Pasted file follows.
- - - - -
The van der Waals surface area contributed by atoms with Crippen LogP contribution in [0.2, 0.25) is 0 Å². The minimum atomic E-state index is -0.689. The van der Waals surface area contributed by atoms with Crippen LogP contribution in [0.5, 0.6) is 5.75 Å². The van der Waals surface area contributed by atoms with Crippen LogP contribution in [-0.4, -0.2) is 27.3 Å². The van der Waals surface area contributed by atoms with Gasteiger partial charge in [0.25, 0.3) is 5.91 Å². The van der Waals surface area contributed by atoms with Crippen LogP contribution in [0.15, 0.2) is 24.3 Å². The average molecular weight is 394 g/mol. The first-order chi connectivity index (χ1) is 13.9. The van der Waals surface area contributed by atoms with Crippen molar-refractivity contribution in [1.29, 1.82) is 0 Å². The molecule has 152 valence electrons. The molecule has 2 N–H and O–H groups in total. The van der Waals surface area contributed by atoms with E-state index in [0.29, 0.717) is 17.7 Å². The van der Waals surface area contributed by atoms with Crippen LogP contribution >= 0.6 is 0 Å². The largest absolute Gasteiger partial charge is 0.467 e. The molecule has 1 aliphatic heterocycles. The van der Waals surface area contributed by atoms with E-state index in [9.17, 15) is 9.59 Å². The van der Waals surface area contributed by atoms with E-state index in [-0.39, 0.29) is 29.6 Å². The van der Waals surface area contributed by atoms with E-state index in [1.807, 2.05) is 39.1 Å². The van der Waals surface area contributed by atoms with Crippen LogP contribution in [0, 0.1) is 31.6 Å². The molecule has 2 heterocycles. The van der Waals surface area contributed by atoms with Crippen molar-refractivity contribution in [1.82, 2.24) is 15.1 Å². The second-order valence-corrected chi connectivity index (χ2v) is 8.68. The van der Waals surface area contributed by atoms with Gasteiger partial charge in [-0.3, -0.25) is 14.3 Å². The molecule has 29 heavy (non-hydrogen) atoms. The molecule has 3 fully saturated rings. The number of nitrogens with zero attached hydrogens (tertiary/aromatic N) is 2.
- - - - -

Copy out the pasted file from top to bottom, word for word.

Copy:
The van der Waals surface area contributed by atoms with Crippen LogP contribution in [0.2, 0.25) is 0 Å². The minimum atomic E-state index is -0.689. The van der Waals surface area contributed by atoms with Crippen LogP contribution in [0.5, 0.6) is 5.75 Å². The van der Waals surface area contributed by atoms with Crippen LogP contribution in [-0.4, -0.2) is 27.3 Å². The van der Waals surface area contributed by atoms with Gasteiger partial charge in [0.25, 0.3) is 5.91 Å². The van der Waals surface area contributed by atoms with Crippen LogP contribution in [0.15, 0.2) is 24.3 Å². The average molecular weight is 394 g/mol. The first-order chi connectivity index (χ1) is 13.9. The van der Waals surface area contributed by atoms with Crippen molar-refractivity contribution in [1.29, 1.82) is 0 Å². The molecule has 152 valence electrons. The molecule has 2 N–H and O–H groups in total. The van der Waals surface area contributed by atoms with E-state index in [0.29, 0.717) is 17.7 Å². The van der Waals surface area contributed by atoms with Crippen LogP contribution >= 0.6 is 0 Å². The largest absolute Gasteiger partial charge is 0.467 e. The molecule has 1 aliphatic heterocycles. The van der Waals surface area contributed by atoms with E-state index in [9.17, 15) is 9.59 Å². The van der Waals surface area contributed by atoms with E-state index in [-0.39, 0.29) is 29.6 Å². The van der Waals surface area contributed by atoms with E-state index in [1.807, 2.05) is 39.1 Å². The van der Waals surface area contributed by atoms with Crippen LogP contribution in [0, 0.1) is 31.6 Å². The molecule has 2 heterocycles. The van der Waals surface area contributed by atoms with Crippen molar-refractivity contribution in [1.82, 2.24) is 15.1 Å². The second-order valence-corrected chi connectivity index (χ2v) is 8.68. The van der Waals surface area contributed by atoms with Gasteiger partial charge in [-0.3, -0.25) is 14.3 Å². The molecule has 29 heavy (non-hydrogen) atoms. The molecule has 3 fully saturated rings. The number of nitrogens with zero attached hydrogens (tertiary/aromatic N) is 2.